Activity: As it is the beginning of the month, look back on February and think of all of the things great and small that you accomplished. Did you finish a proposal or paper? Were you friendly to someone when you didn’t exactly feel like it? Did you exercise (even once!)? Did you cook dinner at home for your family? Clean your house? Did you make a tough decision? Or deal with some lingering grief? Do a small home project that you had been putting off? Log more hours in at work? Did you make a therapy or doctor’s appointment that you have been putting off? Do something new or out of your comfort zone? Go out with a friend…or phone one that you haven’t spoken to in a long time? Anything counts, and should, as a good first step in recognizing what you bring to the world.

And remember, the old saying, reach for the moon because if you miss you will land among the stars is an astrological impossible quest. Stars are further than the moon, so in reaching for the moon you will just land in the earth’s deadly atmosphere. Keep it local people. Reach for being your best self….which is complicated in and of itself!!

The Power of Meditation

In our fast-paced, frantic world it seems like the thing we want most is to be able to just sit and relax! And then we get the opportunity to do just that . . . woman-computer-phone-internetand then the TV goes on . . . and the smart phone . . . and the tablet – and before you know it there you are surrounded by technology and providing your brain with no less than 4 separate tasks. Does that sound relaxing? At all?

Meditation is pretty much the exact opposite of that. It is an opportunity to be mindful and completely present, an opportunity to take control of your thoughts and not let them kidnap you and run away with you. There is an abundance of research on how helpful mediation is in calming anxiety, stress, and general unhappiness. It has incredible short and long-term benefits. It is free and takes no more than 20 minutes a day. So why aren’t we doing it?

It is so hard to slow down and to give yourself the luxury of doing nothing but sitting and being present. Do you even know how to do that? It certainly isn’t intuitive, you have to learn how to do it and work on being present and still. Meditation is an act of cultivating stillness and silence. Those are two things that society tells us is bad, that to be happy we need to be seeking the next best thing and to be doing something fun and enjoyable. If that were actually true wouldn’t the search for happiness be over?

Something must be off, so let’s try something different and look inward for sustainable happiness. Something that doesn’t fade and doesn’t have conditions on sticking around.

How do you meditate?

Meditation Postures 008This is a very simple question, simple process, but with difficult follow-through. In order to meditate you sit in a quiet place in a comfortable position, generally on a chair (not a lazy-boy), and close your eyes. Then focus on your breath, breathing in and out being mindful of you body, remaining still and silent. You’ll have a lot of thoughts come zipping through your mind “Did I pay the water bill?” or “I want ice cream” or “This is boring.” Just let them pass and fade away and remain still and silent, focusing on your breath.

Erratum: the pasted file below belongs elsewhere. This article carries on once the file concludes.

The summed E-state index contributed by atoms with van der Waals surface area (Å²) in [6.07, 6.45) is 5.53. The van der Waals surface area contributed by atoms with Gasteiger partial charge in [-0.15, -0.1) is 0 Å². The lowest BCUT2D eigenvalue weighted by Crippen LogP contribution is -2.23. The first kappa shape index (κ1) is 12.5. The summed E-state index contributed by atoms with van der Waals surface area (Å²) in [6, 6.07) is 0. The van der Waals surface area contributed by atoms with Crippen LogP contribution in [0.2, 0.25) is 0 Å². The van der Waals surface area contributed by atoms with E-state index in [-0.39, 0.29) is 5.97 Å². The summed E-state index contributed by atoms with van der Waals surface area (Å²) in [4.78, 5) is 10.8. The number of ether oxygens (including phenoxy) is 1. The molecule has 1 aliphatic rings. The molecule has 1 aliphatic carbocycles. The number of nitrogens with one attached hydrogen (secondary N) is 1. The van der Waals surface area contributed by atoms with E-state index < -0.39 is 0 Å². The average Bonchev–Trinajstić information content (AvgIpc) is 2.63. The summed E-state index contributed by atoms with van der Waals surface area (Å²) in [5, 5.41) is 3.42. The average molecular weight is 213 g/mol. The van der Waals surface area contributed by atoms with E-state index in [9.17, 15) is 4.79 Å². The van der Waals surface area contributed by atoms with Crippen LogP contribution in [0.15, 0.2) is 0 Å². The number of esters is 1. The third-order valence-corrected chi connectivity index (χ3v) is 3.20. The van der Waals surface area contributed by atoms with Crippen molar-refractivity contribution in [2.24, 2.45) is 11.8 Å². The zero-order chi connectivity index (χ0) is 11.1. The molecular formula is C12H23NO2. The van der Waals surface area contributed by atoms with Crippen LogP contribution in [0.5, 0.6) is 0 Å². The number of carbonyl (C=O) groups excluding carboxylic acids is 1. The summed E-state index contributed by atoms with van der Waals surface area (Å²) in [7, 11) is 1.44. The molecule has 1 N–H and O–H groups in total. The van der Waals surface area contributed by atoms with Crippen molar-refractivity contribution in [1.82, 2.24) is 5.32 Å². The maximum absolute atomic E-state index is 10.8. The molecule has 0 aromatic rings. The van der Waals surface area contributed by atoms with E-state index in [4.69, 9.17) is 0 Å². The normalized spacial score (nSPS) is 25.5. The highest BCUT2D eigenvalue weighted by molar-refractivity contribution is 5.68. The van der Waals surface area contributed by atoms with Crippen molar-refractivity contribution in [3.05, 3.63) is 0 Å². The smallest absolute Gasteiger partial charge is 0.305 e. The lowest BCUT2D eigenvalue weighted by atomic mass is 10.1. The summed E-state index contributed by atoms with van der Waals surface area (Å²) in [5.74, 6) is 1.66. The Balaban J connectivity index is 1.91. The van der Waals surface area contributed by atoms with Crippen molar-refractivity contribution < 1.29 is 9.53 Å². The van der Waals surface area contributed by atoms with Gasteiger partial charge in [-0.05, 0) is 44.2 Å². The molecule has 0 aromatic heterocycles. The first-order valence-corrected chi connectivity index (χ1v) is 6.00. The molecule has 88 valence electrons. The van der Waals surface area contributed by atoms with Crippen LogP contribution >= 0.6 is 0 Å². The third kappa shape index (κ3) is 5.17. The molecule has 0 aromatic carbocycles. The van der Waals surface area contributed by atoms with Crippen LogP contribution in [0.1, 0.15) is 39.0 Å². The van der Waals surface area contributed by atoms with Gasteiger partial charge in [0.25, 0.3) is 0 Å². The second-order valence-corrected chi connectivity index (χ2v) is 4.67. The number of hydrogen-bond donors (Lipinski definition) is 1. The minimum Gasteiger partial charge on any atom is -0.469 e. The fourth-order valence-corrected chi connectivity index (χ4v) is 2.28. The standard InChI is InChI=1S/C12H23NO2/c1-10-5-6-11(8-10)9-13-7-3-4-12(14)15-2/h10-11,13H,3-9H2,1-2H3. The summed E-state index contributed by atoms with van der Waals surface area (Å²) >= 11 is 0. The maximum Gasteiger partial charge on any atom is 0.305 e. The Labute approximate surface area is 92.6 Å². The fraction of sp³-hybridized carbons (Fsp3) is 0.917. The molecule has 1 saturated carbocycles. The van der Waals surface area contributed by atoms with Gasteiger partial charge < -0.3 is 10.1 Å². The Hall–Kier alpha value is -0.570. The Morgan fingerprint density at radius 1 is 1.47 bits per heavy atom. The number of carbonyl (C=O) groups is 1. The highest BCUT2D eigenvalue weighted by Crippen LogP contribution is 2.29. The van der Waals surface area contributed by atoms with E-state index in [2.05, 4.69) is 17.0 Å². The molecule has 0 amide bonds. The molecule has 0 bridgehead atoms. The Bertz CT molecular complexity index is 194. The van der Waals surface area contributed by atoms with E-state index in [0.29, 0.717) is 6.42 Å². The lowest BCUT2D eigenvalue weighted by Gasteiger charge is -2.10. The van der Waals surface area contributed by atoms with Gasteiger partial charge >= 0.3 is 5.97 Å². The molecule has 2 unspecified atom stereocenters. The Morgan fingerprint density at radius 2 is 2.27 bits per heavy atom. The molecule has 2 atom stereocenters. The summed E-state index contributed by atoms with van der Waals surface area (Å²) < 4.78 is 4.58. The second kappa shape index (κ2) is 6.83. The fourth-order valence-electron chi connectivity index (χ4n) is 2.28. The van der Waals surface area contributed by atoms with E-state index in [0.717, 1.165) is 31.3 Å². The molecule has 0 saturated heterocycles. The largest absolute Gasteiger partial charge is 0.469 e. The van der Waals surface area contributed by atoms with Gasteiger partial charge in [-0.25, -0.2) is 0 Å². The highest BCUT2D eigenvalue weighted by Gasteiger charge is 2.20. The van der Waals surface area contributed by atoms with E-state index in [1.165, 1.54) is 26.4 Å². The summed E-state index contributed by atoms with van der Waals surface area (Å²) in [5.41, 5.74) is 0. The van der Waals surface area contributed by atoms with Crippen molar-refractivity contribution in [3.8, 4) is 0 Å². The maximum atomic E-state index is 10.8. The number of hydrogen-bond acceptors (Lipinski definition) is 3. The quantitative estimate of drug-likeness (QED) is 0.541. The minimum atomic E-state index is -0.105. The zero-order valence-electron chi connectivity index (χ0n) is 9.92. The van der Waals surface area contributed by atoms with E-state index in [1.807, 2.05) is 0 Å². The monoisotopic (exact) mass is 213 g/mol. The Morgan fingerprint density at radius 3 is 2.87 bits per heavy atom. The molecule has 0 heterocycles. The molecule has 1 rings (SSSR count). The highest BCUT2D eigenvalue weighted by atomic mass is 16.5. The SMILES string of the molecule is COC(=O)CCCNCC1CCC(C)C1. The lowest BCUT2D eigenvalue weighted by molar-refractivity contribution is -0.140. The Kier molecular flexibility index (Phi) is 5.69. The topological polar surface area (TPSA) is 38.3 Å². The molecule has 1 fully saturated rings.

So easy, right? After you sit for 20 min, let me know how easy it was to stay focused on your breath! It is challenging but the cultivation, the continuous process of bringing your attention back to your breath and the here and now, that is the mediation. That is what will lower your stress and anxiety. The decision to respond to life’s challenges in a mindful and intentional way is how you can stop stress from controlling your life and stop anxiety from creeping in when you least expect it.

A good introduction to mediation is to practice mindfulness, I have posted about mindfulness in daily life and mindfulness for stress relief, but there are also great resources out about mindfulness meditation that are a great addition to your personal library. 1

Have you ever tried to meditate? What was it like for you?


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Gift from the Sea: by Anne Morrow Lindbergh

Picture1Recently, a surprise came to me in the mail, unmarked, but a completely perfect gift.  I later found out that my sister had sent me the book “Gift from the Sea” by Anne Morrow Lindbergh, a book that she had mysteriously found while vacationing at my grandmother’s home.  It had been my mothers and had filtered through 3 generations.  This book is timeless in how it captures the common struggle of finding time to live, to pursue, to raise children, to work, to struggle, to find purpose and meaning, and to not go completely insane in the process.  It is also, I was surprised to find out, written by the wife of Charles Lindbergh, not only the wife of an adventurous aviator, but also the courageous woman who went through the terrible uncertainty and loss of having her first child kidnapped and found out later, killed.  I was also surprised to find out that included in their history were five other children, an escape to Europe for safety and privacy life that was interrupted by war, and a return to the states where she and her husband lived by the ocean with their children and wrote.  Her pursuit for peace amongst so much chaos and tragedy is inspiring, especially when life can feel so uncertain.  I think that in grief, whether that is of a loved one, a broken relationship, or of a lost dream, most all of us know that there is a good deal of looking back, but that also included in grief is a look forward, of what we might be seeking once we come out of the clouds of grief.  For the Lindberghs, without knowing them personally, it seems like from their story they went to the ends of the earth in search of peace, and by finding that peace they also found wisdom.  Here is a small excerpt from Anne Morrow Lindbergh’s learned wisdom: